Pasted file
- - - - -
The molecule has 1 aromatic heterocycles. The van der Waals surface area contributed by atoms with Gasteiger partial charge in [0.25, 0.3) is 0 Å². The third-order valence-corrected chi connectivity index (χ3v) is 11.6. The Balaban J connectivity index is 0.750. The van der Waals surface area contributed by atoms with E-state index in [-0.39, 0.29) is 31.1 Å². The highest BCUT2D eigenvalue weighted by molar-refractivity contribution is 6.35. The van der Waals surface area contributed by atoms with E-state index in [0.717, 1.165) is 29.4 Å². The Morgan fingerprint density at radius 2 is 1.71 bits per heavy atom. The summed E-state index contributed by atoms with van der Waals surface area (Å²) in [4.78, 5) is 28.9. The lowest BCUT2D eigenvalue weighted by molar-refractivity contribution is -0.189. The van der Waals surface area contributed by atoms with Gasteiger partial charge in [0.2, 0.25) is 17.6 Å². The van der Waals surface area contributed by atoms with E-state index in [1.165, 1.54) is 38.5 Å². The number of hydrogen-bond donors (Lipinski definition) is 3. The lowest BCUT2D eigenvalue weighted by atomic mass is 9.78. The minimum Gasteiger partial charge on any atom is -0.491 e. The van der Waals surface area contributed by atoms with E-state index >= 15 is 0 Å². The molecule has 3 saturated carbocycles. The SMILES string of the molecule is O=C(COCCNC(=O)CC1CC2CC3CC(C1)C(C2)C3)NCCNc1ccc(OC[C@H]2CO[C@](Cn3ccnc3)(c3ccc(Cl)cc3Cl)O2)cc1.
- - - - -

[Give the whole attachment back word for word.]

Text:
The molecule has 1 aromatic heterocycles. The van der Waals surface area contributed by atoms with Gasteiger partial charge in [0.25, 0.3) is 0 Å². The third-order valence-corrected chi connectivity index (χ3v) is 11.6. The Balaban J connectivity index is 0.750. The van der Waals surface area contributed by atoms with E-state index in [-0.39, 0.29) is 31.1 Å². The highest BCUT2D eigenvalue weighted by molar-refractivity contribution is 6.35. The van der Waals surface area contributed by atoms with E-state index in [0.717, 1.165) is 29.4 Å². The Morgan fingerprint density at radius 2 is 1.71 bits per heavy atom. The summed E-state index contributed by atoms with van der Waals surface area (Å²) in [4.78, 5) is 28.9. The lowest BCUT2D eigenvalue weighted by molar-refractivity contribution is -0.189. The van der Waals surface area contributed by atoms with Gasteiger partial charge in [0.2, 0.25) is 17.6 Å². The van der Waals surface area contributed by atoms with E-state index in [1.165, 1.54) is 38.5 Å². The number of hydrogen-bond donors (Lipinski definition) is 3. The lowest BCUT2D eigenvalue weighted by atomic mass is 9.78. The minimum Gasteiger partial charge on any atom is -0.491 e. The van der Waals surface area contributed by atoms with E-state index >= 15 is 0 Å². The molecule has 3 saturated carbocycles. The SMILES string of the molecule is O=C(COCCNC(=O)CC1CC2CC3CC(C1)C(C2)C3)NCCNc1ccc(OC[C@H]2CO[C@](Cn3ccnc3)(c3ccc(Cl)cc3Cl)O2)cc1.